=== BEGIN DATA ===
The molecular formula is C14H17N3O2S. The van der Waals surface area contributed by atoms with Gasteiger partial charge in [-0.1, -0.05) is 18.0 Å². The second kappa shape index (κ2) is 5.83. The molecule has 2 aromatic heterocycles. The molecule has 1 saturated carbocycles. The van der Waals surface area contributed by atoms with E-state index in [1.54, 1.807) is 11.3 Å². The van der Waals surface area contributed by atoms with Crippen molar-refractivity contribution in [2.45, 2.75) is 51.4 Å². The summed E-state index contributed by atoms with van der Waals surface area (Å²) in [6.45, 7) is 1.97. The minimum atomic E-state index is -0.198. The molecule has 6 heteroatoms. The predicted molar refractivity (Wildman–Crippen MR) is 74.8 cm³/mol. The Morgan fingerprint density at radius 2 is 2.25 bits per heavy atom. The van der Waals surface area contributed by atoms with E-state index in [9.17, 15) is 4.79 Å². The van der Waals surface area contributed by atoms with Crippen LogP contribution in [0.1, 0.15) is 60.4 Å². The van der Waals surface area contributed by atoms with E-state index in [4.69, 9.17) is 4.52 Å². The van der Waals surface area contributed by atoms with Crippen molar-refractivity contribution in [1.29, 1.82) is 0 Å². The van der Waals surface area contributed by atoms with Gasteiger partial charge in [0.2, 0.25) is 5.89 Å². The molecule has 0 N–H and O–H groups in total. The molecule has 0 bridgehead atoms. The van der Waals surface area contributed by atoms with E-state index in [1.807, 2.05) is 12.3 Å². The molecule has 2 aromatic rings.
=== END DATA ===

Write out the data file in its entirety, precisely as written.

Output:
The molecular formula is C14H17N3O2S. The van der Waals surface area contributed by atoms with Gasteiger partial charge in [-0.1, -0.05) is 18.0 Å². The second kappa shape index (κ2) is 5.83. The molecule has 2 aromatic heterocycles. The molecule has 1 saturated carbocycles. The van der Waals surface area contributed by atoms with E-state index in [1.54, 1.807) is 11.3 Å². The van der Waals surface area contributed by atoms with Crippen molar-refractivity contribution in [2.45, 2.75) is 51.4 Å². The summed E-state index contributed by atoms with van der Waals surface area (Å²) in [6.45, 7) is 1.97. The minimum atomic E-state index is -0.198. The molecule has 6 heteroatoms. The predicted molar refractivity (Wildman–Crippen MR) is 74.8 cm³/mol. The Morgan fingerprint density at radius 2 is 2.25 bits per heavy atom. The van der Waals surface area contributed by atoms with E-state index in [9.17, 15) is 4.79 Å². The van der Waals surface area contributed by atoms with Crippen LogP contribution in [0.1, 0.15) is 60.4 Å². The van der Waals surface area contributed by atoms with E-state index in [4.69, 9.17) is 4.52 Å². The van der Waals surface area contributed by atoms with Crippen molar-refractivity contribution in [1.29, 1.82) is 0 Å². The van der Waals surface area contributed by atoms with Gasteiger partial charge in [0.2, 0.25) is 5.89 Å². The molecule has 0 N–H and O–H groups in total. The molecule has 0 bridgehead atoms. The van der Waals surface area contributed by atoms with E-state index in [1.807, 2.05) is 12.3 Å². The molecule has 2 aromatic rings.